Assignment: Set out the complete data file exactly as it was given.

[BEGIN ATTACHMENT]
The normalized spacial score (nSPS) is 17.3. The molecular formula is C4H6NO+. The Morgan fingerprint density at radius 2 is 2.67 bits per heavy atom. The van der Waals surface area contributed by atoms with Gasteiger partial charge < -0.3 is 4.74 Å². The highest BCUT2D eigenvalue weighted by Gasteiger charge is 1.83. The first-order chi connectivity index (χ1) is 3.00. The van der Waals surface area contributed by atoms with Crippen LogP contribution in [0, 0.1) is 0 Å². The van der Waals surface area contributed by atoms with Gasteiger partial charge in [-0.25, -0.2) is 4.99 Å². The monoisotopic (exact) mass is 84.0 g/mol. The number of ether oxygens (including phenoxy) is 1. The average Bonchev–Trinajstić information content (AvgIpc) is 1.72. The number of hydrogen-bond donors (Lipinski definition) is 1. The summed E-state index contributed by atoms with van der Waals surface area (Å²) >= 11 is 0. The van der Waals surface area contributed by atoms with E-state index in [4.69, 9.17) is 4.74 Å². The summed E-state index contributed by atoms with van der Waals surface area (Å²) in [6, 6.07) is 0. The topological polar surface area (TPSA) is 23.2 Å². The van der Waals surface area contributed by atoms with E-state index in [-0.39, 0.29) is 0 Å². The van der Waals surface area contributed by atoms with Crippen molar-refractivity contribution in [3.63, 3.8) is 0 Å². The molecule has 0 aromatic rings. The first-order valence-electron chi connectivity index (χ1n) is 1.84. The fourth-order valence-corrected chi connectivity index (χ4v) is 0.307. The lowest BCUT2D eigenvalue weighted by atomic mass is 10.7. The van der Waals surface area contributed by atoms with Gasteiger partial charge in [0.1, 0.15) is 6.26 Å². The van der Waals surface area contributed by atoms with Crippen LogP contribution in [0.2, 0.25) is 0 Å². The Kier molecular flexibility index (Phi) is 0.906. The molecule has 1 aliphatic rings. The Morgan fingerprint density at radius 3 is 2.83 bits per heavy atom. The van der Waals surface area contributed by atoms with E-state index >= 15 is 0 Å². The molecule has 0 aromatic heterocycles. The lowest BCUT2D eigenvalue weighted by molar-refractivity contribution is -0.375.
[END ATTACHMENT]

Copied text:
The normalized spacial score (nSPS) is 17.3. The molecular formula is C4H6NO+. The Morgan fingerprint density at radius 2 is 2.67 bits per heavy atom. The van der Waals surface area contributed by atoms with Gasteiger partial charge < -0.3 is 4.74 Å². The highest BCUT2D eigenvalue weighted by Gasteiger charge is 1.83. The first-order chi connectivity index (χ1) is 3.00. The van der Waals surface area contributed by atoms with Crippen LogP contribution in [0, 0.1) is 0 Å². The van der Waals surface area contributed by atoms with Gasteiger partial charge in [-0.25, -0.2) is 4.99 Å². The monoisotopic (exact) mass is 84.0 g/mol. The number of ether oxygens (including phenoxy) is 1. The average Bonchev–Trinajstić information content (AvgIpc) is 1.72. The number of hydrogen-bond donors (Lipinski definition) is 1. The summed E-state index contributed by atoms with van der Waals surface area (Å²) >= 11 is 0. The van der Waals surface area contributed by atoms with E-state index in [4.69, 9.17) is 4.74 Å². The summed E-state index contributed by atoms with van der Waals surface area (Å²) in [6, 6.07) is 0. The topological polar surface area (TPSA) is 23.2 Å². The van der Waals surface area contributed by atoms with E-state index in [-0.39, 0.29) is 0 Å². The van der Waals surface area contributed by atoms with Crippen molar-refractivity contribution in [3.63, 3.8) is 0 Å². The molecule has 0 aromatic rings. The first-order valence-electron chi connectivity index (χ1n) is 1.84. The fourth-order valence-corrected chi connectivity index (χ4v) is 0.307. The lowest BCUT2D eigenvalue weighted by atomic mass is 10.7. The van der Waals surface area contributed by atoms with Gasteiger partial charge in [0.1, 0.15) is 6.26 Å². The van der Waals surface area contributed by atoms with Crippen LogP contribution in [0.2, 0.25) is 0 Å². The Kier molecular flexibility index (Phi) is 0.906. The molecule has 1 aliphatic rings. The Morgan fingerprint density at radius 3 is 2.83 bits per heavy atom. The van der Waals surface area contributed by atoms with E-state index >= 15 is 0 Å². The molecule has 0 aromatic heterocycles. The lowest BCUT2D eigenvalue weighted by molar-refractivity contribution is -0.375.